Older and maybe just a lit­tle bit wiser…

Finweek English Edition - - COVER STORY -

Ma­ri­etjie Wepener, the Deputy Di­rec­tor: Busi­ness De­vel­op­ment, Mar­ket­ing and Com­mu­ni­ca­tion at the Univer­sity of Stel­len­bosch Busi­ness School (USB), makes an im­por­tant dis­tinc­tion about the stu­dents they see com­ing through their doors: “No­tably, in South Africa, peo­ple en­rol for their MBA de­gree later than in other parts of the world (like Europe and Asia). There­fore they have more work ex­pe­ri­ence than their Euro­pean or Asian coun­ter­parts. The av­er­age age of our dif­fer­ent MBA groups varies be­tween 34 and 38 years, and 73% of stu­dents al­ready have more than seven years of work ex­pe­ri­ence (mostly man­age­rial) when they en­ter the MBA.”

This is fairly ref lected in the re­search we con­ducted, which showed that sur­vey re­spon­dents were be­tween 30 and 39 years old and on its own tells an in­ter­est­ing story. If you are con­sid­er­ing do­ing an MBA in your mid-twen­ties, you may want post­pone that de­ci­sion for a bit to en­sure you get the max­i­mum re­turn on in­vest­ment.


One MBA grad­u­ate from UKZN (2010) told our re­searchers: “The MBA de­gree can best be de­scribed us­ing the anal­ogy of a sol­dier go­ing to war: it equips all those that grad­u­ate with the same tools and skill set (weaponry and ar­mour in the case of the sol­dier); and some use th­ese more suc­cess­fully than oth­ers, and are able to ef­fect change, not only in their own per­sonal and pro­fes­sional lives, but in­spire those around them to do so as well (sur­vival and death in the case of a sol­dier).”


While there may be a per­cep­tion that the MBA adds ma­te­ri­ally to a salary, it only came sev­enth in our re­search in terms of mo­ti­va­tions for do­ing the qual­i­fi­ca­tion. Thirty two per­cent of re­spon­dents se­lected this as a rea­son to do the qualif ica­tion. By far the main rea­son for study­ing an MBA de­gree is the at­tain­ment of busi­ness knowl­edge (se­lected by 79% of re­spon­dents). This is fol­lowed by ‘Im­prove­ment in Soft Skills’ (51%) and ‘Con­fi­dence in a Busi­ness Set­ting’ (49%).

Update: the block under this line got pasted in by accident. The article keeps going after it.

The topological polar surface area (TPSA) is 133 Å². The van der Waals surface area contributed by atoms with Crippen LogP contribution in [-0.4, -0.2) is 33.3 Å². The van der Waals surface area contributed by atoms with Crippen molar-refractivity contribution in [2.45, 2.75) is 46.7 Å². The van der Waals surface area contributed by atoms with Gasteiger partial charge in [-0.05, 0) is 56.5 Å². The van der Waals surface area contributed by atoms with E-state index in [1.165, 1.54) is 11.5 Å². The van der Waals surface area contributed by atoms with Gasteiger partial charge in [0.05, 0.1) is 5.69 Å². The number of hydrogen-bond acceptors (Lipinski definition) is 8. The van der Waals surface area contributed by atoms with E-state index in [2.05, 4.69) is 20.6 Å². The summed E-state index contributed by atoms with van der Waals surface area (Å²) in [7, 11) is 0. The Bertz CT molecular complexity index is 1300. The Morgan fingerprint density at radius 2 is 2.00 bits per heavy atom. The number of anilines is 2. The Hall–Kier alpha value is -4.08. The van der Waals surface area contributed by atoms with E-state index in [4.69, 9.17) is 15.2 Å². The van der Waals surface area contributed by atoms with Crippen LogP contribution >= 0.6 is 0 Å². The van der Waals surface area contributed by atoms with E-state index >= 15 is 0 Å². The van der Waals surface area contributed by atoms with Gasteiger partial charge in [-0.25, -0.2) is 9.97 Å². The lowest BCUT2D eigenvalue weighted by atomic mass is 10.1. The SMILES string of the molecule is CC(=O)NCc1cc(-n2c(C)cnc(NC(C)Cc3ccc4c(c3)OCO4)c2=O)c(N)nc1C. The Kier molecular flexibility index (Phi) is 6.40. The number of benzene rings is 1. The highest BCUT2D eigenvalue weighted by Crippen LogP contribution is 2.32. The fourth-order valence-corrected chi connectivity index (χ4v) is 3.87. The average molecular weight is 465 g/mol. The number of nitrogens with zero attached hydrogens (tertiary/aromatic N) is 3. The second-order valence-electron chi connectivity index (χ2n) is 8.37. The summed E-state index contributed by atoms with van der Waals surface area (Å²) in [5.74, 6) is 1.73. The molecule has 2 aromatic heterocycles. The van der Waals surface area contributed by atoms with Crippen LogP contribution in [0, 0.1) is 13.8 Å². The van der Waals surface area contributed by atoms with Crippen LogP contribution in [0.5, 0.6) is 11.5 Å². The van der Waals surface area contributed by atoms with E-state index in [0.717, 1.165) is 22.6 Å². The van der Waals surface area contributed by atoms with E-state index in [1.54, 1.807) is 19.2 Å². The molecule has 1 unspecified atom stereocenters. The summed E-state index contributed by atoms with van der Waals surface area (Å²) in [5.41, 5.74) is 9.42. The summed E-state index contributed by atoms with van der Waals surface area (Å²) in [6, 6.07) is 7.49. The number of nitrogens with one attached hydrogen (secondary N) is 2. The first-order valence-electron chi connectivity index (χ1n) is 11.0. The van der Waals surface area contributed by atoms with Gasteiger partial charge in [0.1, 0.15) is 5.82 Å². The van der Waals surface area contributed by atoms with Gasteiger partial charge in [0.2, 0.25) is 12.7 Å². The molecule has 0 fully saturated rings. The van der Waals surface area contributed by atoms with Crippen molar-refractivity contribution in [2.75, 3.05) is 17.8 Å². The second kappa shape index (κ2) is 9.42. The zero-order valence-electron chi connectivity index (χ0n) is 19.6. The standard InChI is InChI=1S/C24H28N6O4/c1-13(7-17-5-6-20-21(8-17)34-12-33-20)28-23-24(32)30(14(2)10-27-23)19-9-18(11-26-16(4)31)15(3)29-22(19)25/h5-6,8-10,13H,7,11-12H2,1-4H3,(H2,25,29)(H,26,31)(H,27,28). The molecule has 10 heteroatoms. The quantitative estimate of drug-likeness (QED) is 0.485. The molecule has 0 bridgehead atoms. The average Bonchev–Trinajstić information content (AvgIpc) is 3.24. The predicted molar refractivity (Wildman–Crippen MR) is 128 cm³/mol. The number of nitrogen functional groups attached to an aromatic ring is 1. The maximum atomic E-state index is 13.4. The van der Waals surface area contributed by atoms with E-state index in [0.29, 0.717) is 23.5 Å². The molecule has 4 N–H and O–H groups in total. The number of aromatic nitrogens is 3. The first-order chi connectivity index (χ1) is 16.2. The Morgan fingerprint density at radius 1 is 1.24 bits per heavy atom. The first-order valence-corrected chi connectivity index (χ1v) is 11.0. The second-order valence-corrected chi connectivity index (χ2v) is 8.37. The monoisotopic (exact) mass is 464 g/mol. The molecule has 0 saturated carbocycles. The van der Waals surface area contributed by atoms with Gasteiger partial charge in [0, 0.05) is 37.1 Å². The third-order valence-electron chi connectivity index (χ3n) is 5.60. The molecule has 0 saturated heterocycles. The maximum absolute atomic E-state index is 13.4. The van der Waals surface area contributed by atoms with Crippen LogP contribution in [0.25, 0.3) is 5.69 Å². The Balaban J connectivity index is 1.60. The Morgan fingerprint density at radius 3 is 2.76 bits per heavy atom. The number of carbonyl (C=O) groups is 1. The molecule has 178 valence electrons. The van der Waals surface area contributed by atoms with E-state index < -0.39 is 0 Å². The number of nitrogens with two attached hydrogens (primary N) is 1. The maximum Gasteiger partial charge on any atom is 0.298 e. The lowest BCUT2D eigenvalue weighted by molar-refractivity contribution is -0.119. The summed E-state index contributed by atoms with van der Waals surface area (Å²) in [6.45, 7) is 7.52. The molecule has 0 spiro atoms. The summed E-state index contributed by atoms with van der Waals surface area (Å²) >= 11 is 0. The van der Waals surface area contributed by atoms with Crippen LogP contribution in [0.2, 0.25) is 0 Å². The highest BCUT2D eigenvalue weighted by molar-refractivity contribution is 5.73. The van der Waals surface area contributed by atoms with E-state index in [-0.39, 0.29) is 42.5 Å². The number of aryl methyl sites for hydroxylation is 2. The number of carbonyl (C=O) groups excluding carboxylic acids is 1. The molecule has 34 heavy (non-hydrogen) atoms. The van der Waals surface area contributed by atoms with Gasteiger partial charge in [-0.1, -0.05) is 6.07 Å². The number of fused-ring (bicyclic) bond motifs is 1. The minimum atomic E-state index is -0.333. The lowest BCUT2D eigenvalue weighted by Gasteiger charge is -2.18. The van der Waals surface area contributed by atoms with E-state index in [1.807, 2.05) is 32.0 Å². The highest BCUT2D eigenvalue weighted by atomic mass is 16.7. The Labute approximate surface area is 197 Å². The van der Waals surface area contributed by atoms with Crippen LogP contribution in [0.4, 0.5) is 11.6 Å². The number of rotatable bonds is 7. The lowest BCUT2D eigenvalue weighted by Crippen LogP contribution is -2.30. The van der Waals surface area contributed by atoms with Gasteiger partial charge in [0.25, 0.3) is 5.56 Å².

A fas­ci­nat­ing ex­er­cise f rom the Fin­week per­spec­tive was chat­ting to rep­re­sen­ta­tives from the var­i­ous busi­ness schools about what the im­pact of the MBA was on the earn­ing power post the achieve­ment of the MBA qual­i­fi­ca­tion.

“Fig­ures for South African stu­dents are dif­fi­cult to come by, how­ever, in­ter­na­tional stud­ies would sug­gest that MBA grad­u­ates from top US schools dou­ble their pre-MBA salaries within about three years of com­plet­ing the de­gree. Many South African stu­dents use the MBA to make a ca­reer move, of­ten into con­sult­ing or in­vest­ment bank­ing, and thus such moves hold marked im­pact on the MBA grad­u­ates’ salary pack­age,” ex­plained Conrad Viedge, MBA Di­rec­tor at Wits Busi­ness School.

“Re­cent re­search shows that more than 85% of em­ploy­ers value the ‘strate­gic plan­ning abil­ity’ and ‘strate­gic insight’ of MBA grad­u­ates. Fifty t wo per­cent of em­ploy­ers in­di­cated that they pay MBA grad­u­ates more than other em­ploy­ees. At USB, 77% of our MBA grad­u­ates, who com­pleted their stud­ies in the last three years, now earn R600k (TCTC) and more, while a mere 31% of the same group earned the same amount prior to start­ing their MBA stud­ies,” adds Ma­ri­etjie Wepener, Deputy Di­rec­tor: Busi­ness De­vel­op­ment, Mar­ket­ing and Com­mu­ni­ca­tion at the Univer­sity of Stel­len­bosch Busi­ness School (USB).